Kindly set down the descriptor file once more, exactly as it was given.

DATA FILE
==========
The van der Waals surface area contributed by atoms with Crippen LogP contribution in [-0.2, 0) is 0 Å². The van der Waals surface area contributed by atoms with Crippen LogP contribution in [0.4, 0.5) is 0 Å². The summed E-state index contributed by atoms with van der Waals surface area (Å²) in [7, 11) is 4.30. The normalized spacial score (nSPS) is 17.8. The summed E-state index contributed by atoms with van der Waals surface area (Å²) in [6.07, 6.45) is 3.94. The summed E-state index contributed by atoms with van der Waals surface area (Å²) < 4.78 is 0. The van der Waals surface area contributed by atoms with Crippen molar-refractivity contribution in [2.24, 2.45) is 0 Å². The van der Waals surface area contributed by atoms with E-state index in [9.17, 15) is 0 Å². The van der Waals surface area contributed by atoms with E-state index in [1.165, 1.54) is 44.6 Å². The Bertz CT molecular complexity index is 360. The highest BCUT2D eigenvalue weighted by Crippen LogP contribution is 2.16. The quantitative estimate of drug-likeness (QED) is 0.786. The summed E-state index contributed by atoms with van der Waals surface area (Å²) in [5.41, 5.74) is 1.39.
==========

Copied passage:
The van der Waals surface area contributed by atoms with Crippen LogP contribution in [-0.2, 0) is 0 Å². The van der Waals surface area contributed by atoms with Crippen LogP contribution in [0.4, 0.5) is 0 Å². The summed E-state index contributed by atoms with van der Waals surface area (Å²) in [7, 11) is 4.30. The normalized spacial score (nSPS) is 17.8. The summed E-state index contributed by atoms with van der Waals surface area (Å²) in [6.07, 6.45) is 3.94. The summed E-state index contributed by atoms with van der Waals surface area (Å²) < 4.78 is 0. The van der Waals surface area contributed by atoms with Crippen molar-refractivity contribution in [2.24, 2.45) is 0 Å². The van der Waals surface area contributed by atoms with E-state index in [9.17, 15) is 0 Å². The van der Waals surface area contributed by atoms with E-state index in [1.165, 1.54) is 44.6 Å². The Bertz CT molecular complexity index is 360. The highest BCUT2D eigenvalue weighted by Crippen LogP contribution is 2.16. The quantitative estimate of drug-likeness (QED) is 0.786. The summed E-state index contributed by atoms with van der Waals surface area (Å²) in [5.41, 5.74) is 1.39.